Pullbox Reviews: Barbarian Rage, a study in the use of custom action figures for the comic book world

So what’s a creative person to do? There’s an idea, a love of comics, and a desire to unite them both in the act of creation… but there’s all that art to be done. If you’re Scott Cherry, creator of this little piece of love-inspired mayhem and sculptor of custom-made action figures, you take what gifts you do have and you run with them.

Oh so very appropriately published under the Nacelle banner (producers of The Toys that Made Us for Netflix), Barbarian Rage is the kind of comic that can only be described as a “labor of love”. I don’t know what kind of skills in the more traditional comic book arts Scott Cherry may have, but in the realm of custom figure design he’s going to be the king of the indie comic scene. Based on that alone, this title should be getting some attention as it follows the… I dunno, “adventures” seems a little disingenuous and “misadventures” just doesn’t cover it. Call it what you want, but as we wander along in the chaotic wake of the warrior Kilgarr and sorcerous Leech, there’s an inkling of some greater truth that pokes at the back of your brain.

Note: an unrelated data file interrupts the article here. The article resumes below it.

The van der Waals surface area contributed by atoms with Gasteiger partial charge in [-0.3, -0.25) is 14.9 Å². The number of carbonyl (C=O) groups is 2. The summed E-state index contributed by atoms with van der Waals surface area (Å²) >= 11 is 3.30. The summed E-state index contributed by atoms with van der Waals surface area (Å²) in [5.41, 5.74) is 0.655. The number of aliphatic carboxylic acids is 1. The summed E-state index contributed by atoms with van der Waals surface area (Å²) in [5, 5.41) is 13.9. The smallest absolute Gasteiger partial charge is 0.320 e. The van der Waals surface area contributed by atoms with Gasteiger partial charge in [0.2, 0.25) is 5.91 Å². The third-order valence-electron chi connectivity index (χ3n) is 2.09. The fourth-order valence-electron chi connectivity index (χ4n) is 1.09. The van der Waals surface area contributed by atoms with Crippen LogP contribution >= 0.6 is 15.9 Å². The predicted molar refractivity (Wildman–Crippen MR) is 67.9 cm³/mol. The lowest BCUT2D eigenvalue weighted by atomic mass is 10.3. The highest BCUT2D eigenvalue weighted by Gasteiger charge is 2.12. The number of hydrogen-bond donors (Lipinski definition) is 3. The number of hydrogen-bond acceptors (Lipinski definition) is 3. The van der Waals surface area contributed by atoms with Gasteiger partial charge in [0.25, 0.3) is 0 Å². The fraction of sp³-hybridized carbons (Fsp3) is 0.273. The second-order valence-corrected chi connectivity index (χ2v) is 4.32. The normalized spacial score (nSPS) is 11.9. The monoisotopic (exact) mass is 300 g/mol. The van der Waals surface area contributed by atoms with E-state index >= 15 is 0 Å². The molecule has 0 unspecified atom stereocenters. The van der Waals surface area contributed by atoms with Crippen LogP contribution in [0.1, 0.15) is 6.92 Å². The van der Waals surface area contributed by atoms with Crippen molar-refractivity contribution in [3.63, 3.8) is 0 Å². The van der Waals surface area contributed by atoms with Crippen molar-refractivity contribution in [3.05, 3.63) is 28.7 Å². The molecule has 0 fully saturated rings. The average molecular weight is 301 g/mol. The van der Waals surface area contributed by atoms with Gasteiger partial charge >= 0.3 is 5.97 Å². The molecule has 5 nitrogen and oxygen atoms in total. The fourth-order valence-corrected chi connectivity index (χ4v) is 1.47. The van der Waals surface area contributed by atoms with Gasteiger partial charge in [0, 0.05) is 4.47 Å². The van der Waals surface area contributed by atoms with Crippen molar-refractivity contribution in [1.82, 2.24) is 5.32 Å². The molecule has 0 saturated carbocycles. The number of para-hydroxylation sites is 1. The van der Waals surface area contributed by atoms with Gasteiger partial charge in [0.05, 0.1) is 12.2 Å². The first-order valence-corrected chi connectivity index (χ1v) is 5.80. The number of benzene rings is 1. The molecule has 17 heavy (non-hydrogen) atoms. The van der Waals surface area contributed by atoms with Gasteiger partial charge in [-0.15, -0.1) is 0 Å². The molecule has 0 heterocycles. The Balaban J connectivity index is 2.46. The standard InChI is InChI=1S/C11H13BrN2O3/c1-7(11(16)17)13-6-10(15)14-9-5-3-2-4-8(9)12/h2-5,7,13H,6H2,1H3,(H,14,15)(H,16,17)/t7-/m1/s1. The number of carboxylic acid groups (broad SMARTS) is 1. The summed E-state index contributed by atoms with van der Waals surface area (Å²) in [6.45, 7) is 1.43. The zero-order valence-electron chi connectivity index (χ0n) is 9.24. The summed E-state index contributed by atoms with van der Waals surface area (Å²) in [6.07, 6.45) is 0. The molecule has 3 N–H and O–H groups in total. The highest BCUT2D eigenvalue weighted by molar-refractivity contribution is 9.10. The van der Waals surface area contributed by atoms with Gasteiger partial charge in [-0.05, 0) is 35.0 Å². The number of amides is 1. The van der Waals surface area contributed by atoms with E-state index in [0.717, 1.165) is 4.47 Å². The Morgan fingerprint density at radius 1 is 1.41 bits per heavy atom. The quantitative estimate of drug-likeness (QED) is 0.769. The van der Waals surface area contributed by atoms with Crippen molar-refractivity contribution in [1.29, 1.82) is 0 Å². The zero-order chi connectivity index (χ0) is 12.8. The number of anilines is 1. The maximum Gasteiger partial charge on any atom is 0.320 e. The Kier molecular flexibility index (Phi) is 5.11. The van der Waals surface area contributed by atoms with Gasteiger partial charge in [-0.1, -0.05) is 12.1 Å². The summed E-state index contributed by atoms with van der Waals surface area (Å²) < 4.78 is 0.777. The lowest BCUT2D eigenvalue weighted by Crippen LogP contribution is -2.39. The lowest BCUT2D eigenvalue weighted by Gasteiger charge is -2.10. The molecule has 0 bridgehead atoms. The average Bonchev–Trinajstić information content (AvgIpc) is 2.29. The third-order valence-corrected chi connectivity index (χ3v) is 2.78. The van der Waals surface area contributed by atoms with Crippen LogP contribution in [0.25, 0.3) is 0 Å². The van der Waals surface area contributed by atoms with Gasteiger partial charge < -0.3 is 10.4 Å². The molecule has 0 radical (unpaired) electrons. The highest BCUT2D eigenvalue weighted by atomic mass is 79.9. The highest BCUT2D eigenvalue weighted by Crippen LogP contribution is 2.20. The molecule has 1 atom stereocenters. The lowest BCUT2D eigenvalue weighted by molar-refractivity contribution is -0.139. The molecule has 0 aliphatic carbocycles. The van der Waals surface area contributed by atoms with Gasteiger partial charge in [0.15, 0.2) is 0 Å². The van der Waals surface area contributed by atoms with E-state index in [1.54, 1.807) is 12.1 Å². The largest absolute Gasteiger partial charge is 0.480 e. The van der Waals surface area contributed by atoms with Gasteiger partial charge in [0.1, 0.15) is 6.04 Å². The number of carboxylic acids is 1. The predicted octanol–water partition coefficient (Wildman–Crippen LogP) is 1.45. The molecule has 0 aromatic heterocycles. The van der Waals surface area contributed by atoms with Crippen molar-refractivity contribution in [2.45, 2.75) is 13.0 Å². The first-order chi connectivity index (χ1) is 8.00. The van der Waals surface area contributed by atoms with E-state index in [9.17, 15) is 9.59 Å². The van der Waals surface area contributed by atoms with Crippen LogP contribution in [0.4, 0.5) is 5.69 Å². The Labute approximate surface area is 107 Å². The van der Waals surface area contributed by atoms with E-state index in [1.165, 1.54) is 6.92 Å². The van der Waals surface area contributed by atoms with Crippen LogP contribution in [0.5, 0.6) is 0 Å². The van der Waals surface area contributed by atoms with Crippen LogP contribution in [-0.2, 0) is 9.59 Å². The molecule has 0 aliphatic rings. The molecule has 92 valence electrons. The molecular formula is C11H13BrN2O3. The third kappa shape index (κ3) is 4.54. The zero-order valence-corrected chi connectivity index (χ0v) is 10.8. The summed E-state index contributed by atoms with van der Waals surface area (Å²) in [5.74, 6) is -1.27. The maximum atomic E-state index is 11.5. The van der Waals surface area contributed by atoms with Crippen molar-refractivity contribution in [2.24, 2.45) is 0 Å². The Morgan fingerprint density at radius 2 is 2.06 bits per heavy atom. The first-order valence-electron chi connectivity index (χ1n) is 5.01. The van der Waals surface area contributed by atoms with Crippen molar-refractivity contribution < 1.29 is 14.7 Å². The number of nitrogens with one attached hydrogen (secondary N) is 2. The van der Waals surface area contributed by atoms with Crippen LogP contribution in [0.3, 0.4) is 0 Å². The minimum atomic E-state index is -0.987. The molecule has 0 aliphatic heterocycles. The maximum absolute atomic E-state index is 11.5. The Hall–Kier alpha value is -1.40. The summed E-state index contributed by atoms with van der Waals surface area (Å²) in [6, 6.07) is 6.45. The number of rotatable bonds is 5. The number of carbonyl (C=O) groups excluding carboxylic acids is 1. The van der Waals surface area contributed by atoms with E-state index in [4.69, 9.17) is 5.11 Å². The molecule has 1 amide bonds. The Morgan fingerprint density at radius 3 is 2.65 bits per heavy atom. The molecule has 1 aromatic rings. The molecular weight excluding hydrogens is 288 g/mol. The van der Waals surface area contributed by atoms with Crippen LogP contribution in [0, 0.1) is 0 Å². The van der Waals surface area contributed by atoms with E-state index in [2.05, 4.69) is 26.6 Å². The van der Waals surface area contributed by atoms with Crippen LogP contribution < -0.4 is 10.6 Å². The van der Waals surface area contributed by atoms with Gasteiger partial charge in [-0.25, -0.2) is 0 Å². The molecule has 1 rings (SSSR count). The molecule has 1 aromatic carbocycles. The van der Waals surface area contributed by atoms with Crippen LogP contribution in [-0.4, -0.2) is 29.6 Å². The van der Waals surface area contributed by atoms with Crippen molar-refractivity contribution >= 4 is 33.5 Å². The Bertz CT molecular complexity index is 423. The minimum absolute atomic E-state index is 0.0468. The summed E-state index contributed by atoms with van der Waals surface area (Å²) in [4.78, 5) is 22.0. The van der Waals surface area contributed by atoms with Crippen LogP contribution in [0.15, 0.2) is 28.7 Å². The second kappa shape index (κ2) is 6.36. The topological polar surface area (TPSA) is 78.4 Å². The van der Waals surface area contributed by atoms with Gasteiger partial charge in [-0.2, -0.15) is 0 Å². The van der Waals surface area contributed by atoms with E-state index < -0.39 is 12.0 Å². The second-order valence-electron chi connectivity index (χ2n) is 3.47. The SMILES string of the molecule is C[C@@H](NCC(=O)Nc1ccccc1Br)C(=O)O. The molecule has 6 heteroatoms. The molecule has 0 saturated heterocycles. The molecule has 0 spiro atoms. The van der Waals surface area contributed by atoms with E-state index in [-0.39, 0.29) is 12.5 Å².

And then it hits… THIS is what the average D&D gaming session actually sounds like. It’s way less Epic of Gilgamesh, and a lot more Monty Python’s Flying Circus. Sure, at times the back & forth ranting between the two characters might lay a little heavy, but for the most part this is what a pair of mismatched companions might actually sound like as they seek their ever elusive fortune and glory. Or even just lunch.

At the end of the day, the dialogue does its job as we follow Kilgarr & Leech from one mess to another. That’s because the real joy in Barbarian Rage is in the images. Cherry has found a niche in the ever expansive indie comic kingdom, using his sculpting skills and abundant imagination to create a unique comic book. The end result is a title that I’m more than happy to add to my indie gem longbox, if for no other reason than the sheer originality and the obvious love that went into it.

Available in print form through Barnes & Noble, Amazon, or direct from the Barbarian Rage website, this comic should find its way into the collection of fantasy fans, or anyone looking to dip into the more obscure realms of independent comics. Although, Barbarian Rage may not be all that obscure for too much longer, backed as it is by producers of the popular Toys/Movies/Cartoons That Made Us series on Netflix. Check it out.

Final Score: 10/13

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